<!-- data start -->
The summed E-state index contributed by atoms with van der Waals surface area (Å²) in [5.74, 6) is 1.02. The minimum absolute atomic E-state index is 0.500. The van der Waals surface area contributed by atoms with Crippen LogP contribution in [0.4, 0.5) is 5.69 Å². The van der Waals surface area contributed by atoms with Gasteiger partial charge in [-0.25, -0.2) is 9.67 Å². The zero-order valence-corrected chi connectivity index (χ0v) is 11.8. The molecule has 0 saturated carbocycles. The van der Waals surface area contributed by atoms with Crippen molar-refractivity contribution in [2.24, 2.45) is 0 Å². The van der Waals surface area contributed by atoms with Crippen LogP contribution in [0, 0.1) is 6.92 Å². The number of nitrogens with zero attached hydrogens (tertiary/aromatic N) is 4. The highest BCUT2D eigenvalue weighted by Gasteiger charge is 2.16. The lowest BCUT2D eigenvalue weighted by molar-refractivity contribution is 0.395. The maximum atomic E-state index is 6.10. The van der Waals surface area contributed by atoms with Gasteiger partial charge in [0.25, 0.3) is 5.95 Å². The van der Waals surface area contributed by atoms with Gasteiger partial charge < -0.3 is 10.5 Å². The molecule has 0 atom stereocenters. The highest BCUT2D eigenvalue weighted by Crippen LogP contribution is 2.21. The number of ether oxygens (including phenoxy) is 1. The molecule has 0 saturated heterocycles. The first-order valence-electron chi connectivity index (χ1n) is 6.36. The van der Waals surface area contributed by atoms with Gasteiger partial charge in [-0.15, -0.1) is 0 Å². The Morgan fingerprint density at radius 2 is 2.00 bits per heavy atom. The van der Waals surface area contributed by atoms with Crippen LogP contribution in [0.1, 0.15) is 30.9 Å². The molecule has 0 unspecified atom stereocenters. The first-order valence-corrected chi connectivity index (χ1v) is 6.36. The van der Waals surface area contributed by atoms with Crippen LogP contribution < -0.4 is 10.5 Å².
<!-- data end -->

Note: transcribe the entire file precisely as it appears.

The summed E-state index contributed by atoms with van der Waals surface area (Å²) in [5.74, 6) is 1.02. The minimum absolute atomic E-state index is 0.500. The van der Waals surface area contributed by atoms with Crippen LogP contribution in [0.4, 0.5) is 5.69 Å². The van der Waals surface area contributed by atoms with Gasteiger partial charge in [-0.25, -0.2) is 9.67 Å². The zero-order valence-corrected chi connectivity index (χ0v) is 11.8. The molecule has 0 saturated carbocycles. The van der Waals surface area contributed by atoms with Crippen molar-refractivity contribution in [2.24, 2.45) is 0 Å². The van der Waals surface area contributed by atoms with Crippen LogP contribution in [0, 0.1) is 6.92 Å². The number of nitrogens with zero attached hydrogens (tertiary/aromatic N) is 4. The highest BCUT2D eigenvalue weighted by Gasteiger charge is 2.16. The lowest BCUT2D eigenvalue weighted by molar-refractivity contribution is 0.395. The maximum atomic E-state index is 6.10. The van der Waals surface area contributed by atoms with Gasteiger partial charge in [0.25, 0.3) is 5.95 Å². The van der Waals surface area contributed by atoms with Gasteiger partial charge < -0.3 is 10.5 Å². The molecule has 0 atom stereocenters. The highest BCUT2D eigenvalue weighted by Crippen LogP contribution is 2.21. The number of ether oxygens (including phenoxy) is 1. The molecule has 0 saturated heterocycles. The first-order valence-electron chi connectivity index (χ1n) is 6.36. The van der Waals surface area contributed by atoms with Gasteiger partial charge in [-0.15, -0.1) is 0 Å². The Morgan fingerprint density at radius 2 is 2.00 bits per heavy atom. The van der Waals surface area contributed by atoms with Crippen LogP contribution in [0.1, 0.15) is 30.9 Å². The molecule has 0 unspecified atom stereocenters. The first-order valence-corrected chi connectivity index (χ1v) is 6.36. The van der Waals surface area contributed by atoms with Crippen LogP contribution < -0.4 is 10.5 Å².